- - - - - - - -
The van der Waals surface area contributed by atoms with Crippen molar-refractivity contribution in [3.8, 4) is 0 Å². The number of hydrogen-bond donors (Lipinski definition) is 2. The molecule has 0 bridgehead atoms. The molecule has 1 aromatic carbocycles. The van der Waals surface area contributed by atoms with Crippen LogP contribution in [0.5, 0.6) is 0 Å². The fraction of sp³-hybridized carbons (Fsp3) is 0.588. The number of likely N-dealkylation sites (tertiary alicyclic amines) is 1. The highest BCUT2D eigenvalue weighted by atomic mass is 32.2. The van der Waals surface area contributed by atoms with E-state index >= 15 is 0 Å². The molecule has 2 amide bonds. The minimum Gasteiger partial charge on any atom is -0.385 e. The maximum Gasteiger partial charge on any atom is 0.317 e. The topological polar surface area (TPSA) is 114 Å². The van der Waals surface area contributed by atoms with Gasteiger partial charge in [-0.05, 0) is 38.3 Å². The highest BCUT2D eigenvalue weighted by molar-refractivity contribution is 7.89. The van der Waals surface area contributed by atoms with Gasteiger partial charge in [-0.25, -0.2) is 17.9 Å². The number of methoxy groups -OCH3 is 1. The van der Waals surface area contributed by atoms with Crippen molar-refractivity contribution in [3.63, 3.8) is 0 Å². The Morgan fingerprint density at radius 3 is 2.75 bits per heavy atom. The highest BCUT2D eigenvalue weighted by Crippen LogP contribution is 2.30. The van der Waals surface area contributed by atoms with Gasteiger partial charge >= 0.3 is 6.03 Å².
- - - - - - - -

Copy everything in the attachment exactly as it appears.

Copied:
The van der Waals surface area contributed by atoms with Crippen molar-refractivity contribution in [3.8, 4) is 0 Å². The number of hydrogen-bond donors (Lipinski definition) is 2. The molecule has 0 bridgehead atoms. The molecule has 1 aromatic carbocycles. The van der Waals surface area contributed by atoms with Crippen LogP contribution in [0.5, 0.6) is 0 Å². The fraction of sp³-hybridized carbons (Fsp3) is 0.588. The number of likely N-dealkylation sites (tertiary alicyclic amines) is 1. The highest BCUT2D eigenvalue weighted by atomic mass is 32.2. The van der Waals surface area contributed by atoms with E-state index >= 15 is 0 Å². The molecule has 2 amide bonds. The minimum Gasteiger partial charge on any atom is -0.385 e. The maximum Gasteiger partial charge on any atom is 0.317 e. The topological polar surface area (TPSA) is 114 Å². The van der Waals surface area contributed by atoms with Gasteiger partial charge in [-0.05, 0) is 38.3 Å². The highest BCUT2D eigenvalue weighted by molar-refractivity contribution is 7.89. The van der Waals surface area contributed by atoms with Gasteiger partial charge in [-0.25, -0.2) is 17.9 Å². The number of methoxy groups -OCH3 is 1. The van der Waals surface area contributed by atoms with Crippen molar-refractivity contribution in [3.63, 3.8) is 0 Å². The Morgan fingerprint density at radius 3 is 2.75 bits per heavy atom. The highest BCUT2D eigenvalue weighted by Crippen LogP contribution is 2.30. The van der Waals surface area contributed by atoms with Gasteiger partial charge >= 0.3 is 6.03 Å².